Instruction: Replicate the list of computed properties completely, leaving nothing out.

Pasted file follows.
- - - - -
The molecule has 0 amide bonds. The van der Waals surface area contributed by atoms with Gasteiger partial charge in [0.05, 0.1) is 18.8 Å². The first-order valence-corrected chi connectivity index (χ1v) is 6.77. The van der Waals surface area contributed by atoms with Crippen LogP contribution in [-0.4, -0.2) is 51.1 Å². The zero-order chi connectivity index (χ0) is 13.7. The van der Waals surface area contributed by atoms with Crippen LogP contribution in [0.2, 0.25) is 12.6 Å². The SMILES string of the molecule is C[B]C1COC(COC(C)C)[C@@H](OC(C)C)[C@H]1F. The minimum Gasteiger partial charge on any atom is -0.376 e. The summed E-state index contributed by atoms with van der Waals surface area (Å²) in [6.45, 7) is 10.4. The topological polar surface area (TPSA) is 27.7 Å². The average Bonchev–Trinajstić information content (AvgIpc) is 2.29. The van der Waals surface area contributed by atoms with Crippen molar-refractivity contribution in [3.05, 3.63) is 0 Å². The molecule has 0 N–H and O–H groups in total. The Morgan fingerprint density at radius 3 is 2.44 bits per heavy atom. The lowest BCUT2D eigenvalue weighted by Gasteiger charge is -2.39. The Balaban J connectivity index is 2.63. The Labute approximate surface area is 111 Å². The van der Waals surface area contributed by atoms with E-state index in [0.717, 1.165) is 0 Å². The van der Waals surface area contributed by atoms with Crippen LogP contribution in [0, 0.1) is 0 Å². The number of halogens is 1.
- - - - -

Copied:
The molecule has 0 amide bonds. The van der Waals surface area contributed by atoms with Gasteiger partial charge in [0.05, 0.1) is 18.8 Å². The first-order valence-corrected chi connectivity index (χ1v) is 6.77. The van der Waals surface area contributed by atoms with Crippen LogP contribution in [-0.4, -0.2) is 51.1 Å². The zero-order chi connectivity index (χ0) is 13.7. The van der Waals surface area contributed by atoms with Crippen LogP contribution in [0.2, 0.25) is 12.6 Å². The SMILES string of the molecule is C[B]C1COC(COC(C)C)[C@@H](OC(C)C)[C@H]1F. The minimum Gasteiger partial charge on any atom is -0.376 e. The summed E-state index contributed by atoms with van der Waals surface area (Å²) in [6.45, 7) is 10.4. The topological polar surface area (TPSA) is 27.7 Å². The average Bonchev–Trinajstić information content (AvgIpc) is 2.29. The van der Waals surface area contributed by atoms with Crippen molar-refractivity contribution in [3.05, 3.63) is 0 Å². The molecule has 0 N–H and O–H groups in total. The Morgan fingerprint density at radius 3 is 2.44 bits per heavy atom. The lowest BCUT2D eigenvalue weighted by Gasteiger charge is -2.39. The Balaban J connectivity index is 2.63. The Labute approximate surface area is 111 Å². The van der Waals surface area contributed by atoms with E-state index in [0.717, 1.165) is 0 Å². The van der Waals surface area contributed by atoms with Crippen LogP contribution in [0, 0.1) is 0 Å². The number of halogens is 1.